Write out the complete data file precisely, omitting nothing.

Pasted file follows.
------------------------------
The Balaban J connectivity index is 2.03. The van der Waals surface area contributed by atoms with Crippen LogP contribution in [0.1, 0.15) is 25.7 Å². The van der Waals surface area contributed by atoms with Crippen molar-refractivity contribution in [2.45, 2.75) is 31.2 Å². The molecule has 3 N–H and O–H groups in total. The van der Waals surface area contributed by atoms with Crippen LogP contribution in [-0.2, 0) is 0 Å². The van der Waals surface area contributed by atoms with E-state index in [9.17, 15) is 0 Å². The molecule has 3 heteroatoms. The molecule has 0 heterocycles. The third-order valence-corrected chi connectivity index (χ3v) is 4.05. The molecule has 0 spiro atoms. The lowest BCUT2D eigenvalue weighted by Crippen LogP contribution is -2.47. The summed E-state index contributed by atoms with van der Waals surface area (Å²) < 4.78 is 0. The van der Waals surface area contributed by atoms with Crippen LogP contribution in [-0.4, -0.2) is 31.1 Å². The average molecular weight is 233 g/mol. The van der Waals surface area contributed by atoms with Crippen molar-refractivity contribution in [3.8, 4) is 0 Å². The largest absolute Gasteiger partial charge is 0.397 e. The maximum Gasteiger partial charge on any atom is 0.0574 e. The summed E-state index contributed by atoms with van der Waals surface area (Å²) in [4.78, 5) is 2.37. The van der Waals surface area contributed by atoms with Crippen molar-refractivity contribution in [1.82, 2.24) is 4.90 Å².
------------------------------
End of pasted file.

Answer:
The Balaban J connectivity index is 2.03. The van der Waals surface area contributed by atoms with Crippen LogP contribution in [0.1, 0.15) is 25.7 Å². The van der Waals surface area contributed by atoms with Crippen molar-refractivity contribution in [2.45, 2.75) is 31.2 Å². The molecule has 3 N–H and O–H groups in total. The van der Waals surface area contributed by atoms with Crippen LogP contribution in [-0.2, 0) is 0 Å². The van der Waals surface area contributed by atoms with E-state index in [9.17, 15) is 0 Å². The molecule has 3 heteroatoms. The molecule has 0 heterocycles. The third-order valence-corrected chi connectivity index (χ3v) is 4.05. The molecule has 0 spiro atoms. The lowest BCUT2D eigenvalue weighted by Crippen LogP contribution is -2.47. The summed E-state index contributed by atoms with van der Waals surface area (Å²) < 4.78 is 0. The van der Waals surface area contributed by atoms with Crippen LogP contribution in [-0.4, -0.2) is 31.1 Å². The average molecular weight is 233 g/mol. The van der Waals surface area contributed by atoms with Crippen molar-refractivity contribution in [3.8, 4) is 0 Å². The largest absolute Gasteiger partial charge is 0.397 e. The maximum Gasteiger partial charge on any atom is 0.0574 e. The summed E-state index contributed by atoms with van der Waals surface area (Å²) in [4.78, 5) is 2.37. The van der Waals surface area contributed by atoms with Crippen molar-refractivity contribution in [1.82, 2.24) is 4.90 Å².